Adams Papers
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From Louisa Catherine Johnson Adams to John Quincy Adams, 10 December 1814

St Petersburg Decbr: 10 1814

My Dearest Friend

Another Letter was yesterday brought me but it gave me no hopes of your return and I dare not flatter myself yet that you will obtain any answer more decisive to this last effort, than they have hitherto given upon any point. as I wrote you once before notwithstanding I am so anxious to see <him> you I could almost wish you might be detained untill the coming Spring, so fearful am I that this Climate will again reduce you to the wretched state of health, into which you had fallen before you left it—

Mr. Lewis called on me to day and told me an excellent anecdote to day of Decatur which I presume you have heard but as it pleased me very much I shall give it you as well as I can When Decatur took the Macedonian Carden went on board his Ship as prisoner he had a band of Music who followed their Master. one day Carden begg’d Decatur to let his band play for him, our Gallant Captain immediately order’d them to play and asked Carden what he would like to have C. order’d God save the King which was accordingly played C. then very pompously desired Decatur to order an air and he turned to his Officer and requested him to make his compliments to the leader of the Band with a wish that they would play Rule Britania. C. did not stay to hear it. This I call very neat.

I am sure you must have laughed at my order but I do not retract it as it is still said we are to great fétes after the return of the Emperor which is however again postponed—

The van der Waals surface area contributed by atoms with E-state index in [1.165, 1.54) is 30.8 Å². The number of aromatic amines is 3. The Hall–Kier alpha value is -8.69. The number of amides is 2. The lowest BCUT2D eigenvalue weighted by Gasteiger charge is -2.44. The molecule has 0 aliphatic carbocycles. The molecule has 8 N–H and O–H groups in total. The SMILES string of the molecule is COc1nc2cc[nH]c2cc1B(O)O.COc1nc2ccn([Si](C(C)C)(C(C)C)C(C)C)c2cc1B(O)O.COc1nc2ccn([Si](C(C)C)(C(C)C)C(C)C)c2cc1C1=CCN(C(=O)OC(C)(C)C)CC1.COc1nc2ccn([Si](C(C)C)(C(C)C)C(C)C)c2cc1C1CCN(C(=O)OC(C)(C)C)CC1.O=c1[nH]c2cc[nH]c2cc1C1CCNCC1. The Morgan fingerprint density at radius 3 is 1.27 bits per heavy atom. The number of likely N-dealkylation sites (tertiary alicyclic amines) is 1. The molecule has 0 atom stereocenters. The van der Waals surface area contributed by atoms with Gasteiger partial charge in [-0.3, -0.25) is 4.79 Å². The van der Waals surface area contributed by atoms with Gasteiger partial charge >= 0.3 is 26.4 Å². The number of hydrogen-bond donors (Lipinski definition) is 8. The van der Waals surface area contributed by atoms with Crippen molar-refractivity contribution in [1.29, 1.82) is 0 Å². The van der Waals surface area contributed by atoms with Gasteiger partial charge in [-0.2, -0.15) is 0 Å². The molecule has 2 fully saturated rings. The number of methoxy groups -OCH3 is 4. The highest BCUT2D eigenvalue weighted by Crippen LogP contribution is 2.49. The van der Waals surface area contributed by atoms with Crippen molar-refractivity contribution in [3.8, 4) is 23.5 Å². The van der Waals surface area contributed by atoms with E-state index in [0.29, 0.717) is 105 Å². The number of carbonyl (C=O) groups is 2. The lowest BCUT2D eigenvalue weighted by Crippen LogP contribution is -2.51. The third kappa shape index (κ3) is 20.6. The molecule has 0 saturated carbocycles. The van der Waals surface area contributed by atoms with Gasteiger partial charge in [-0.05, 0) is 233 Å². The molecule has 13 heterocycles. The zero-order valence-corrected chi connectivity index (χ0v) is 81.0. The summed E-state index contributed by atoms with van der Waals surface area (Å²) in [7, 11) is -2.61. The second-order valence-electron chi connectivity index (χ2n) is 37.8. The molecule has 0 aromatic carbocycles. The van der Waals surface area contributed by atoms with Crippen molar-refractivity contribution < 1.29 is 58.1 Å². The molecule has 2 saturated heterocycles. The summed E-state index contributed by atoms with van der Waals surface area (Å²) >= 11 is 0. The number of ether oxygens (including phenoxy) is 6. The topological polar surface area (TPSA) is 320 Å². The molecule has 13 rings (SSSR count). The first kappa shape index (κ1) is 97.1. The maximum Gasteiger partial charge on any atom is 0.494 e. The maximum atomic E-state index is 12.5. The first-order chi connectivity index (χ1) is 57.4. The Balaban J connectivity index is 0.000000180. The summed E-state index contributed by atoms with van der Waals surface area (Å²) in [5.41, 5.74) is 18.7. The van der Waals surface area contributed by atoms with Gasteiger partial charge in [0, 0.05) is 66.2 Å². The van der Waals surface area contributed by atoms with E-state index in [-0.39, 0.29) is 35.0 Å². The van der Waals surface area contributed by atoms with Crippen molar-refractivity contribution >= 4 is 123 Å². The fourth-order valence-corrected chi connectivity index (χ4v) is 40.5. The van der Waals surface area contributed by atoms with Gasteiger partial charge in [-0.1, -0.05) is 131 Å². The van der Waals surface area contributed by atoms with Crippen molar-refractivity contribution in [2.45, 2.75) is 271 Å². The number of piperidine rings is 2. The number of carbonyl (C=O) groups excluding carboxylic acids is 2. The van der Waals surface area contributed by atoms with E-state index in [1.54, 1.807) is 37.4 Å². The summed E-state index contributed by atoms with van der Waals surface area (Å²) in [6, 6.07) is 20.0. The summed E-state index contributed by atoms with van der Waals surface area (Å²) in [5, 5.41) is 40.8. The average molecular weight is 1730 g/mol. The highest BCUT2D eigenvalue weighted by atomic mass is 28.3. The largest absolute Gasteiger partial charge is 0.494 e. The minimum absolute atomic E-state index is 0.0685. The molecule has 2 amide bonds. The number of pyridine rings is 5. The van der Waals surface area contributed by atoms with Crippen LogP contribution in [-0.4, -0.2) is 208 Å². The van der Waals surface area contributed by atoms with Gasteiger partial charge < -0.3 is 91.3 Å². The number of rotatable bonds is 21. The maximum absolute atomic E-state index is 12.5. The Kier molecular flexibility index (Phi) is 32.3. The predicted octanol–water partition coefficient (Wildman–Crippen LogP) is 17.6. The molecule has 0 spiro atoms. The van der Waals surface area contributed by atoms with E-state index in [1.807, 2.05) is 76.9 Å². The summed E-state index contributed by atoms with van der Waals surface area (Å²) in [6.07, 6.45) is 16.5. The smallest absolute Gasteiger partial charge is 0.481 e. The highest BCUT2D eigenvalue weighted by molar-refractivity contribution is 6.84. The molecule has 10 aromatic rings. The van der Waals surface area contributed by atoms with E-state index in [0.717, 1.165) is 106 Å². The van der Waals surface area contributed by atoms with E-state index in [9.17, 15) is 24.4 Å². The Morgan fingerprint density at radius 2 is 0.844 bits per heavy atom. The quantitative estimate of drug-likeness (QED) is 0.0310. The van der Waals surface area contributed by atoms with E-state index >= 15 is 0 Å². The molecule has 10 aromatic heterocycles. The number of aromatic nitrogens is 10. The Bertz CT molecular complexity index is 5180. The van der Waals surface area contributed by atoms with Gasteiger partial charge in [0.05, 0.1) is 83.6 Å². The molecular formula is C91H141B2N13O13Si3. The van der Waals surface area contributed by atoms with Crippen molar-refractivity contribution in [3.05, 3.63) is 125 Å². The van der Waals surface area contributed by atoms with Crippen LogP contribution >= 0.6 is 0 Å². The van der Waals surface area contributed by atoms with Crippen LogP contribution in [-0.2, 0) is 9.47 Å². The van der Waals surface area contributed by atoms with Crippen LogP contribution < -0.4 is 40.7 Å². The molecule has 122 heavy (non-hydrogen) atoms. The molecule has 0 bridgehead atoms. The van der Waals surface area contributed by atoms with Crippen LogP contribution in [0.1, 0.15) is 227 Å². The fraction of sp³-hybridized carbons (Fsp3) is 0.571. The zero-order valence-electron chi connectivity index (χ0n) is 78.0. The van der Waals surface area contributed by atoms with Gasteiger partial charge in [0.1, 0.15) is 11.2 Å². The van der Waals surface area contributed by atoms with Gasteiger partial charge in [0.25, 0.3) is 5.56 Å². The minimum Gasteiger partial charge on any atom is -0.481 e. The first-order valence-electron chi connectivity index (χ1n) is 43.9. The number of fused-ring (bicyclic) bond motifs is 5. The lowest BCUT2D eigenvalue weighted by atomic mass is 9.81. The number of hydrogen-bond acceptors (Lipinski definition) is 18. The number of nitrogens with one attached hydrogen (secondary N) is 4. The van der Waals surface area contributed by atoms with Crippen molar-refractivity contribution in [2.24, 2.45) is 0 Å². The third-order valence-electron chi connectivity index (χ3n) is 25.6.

At length Winter is come the day before yesterday the river was closed and to day the people pass over it

I have just concluded the Corsair a poem by Lord Byron which I think is one of the most beutiful things I ever read there are some lines in it exquisite beautiful and in it he has curbed the excessive wildness of his imagination which I think in general seems to abound with images almost too vast to be expressed in our language he certainly is a very fine Poet, and I should like very much to have all his works—

We have nothing from America though the dates from [L]ondon are to the 15 of Novbr. it is some time[s said] no news is good news I hope it will prove so in [this] instance—Providence has done so much for us we ought not to mistrust it It is true if we ground our pretentions on our Merit as a Nation our pretentions must be very small but heaven is too merciful to measure us by this rule and will not abandon us in our extreme need.

Charles is quite well and impatient to see you Remember me to all and believe me sincerely yours

L. C. A.

MHi: Adams Papers.

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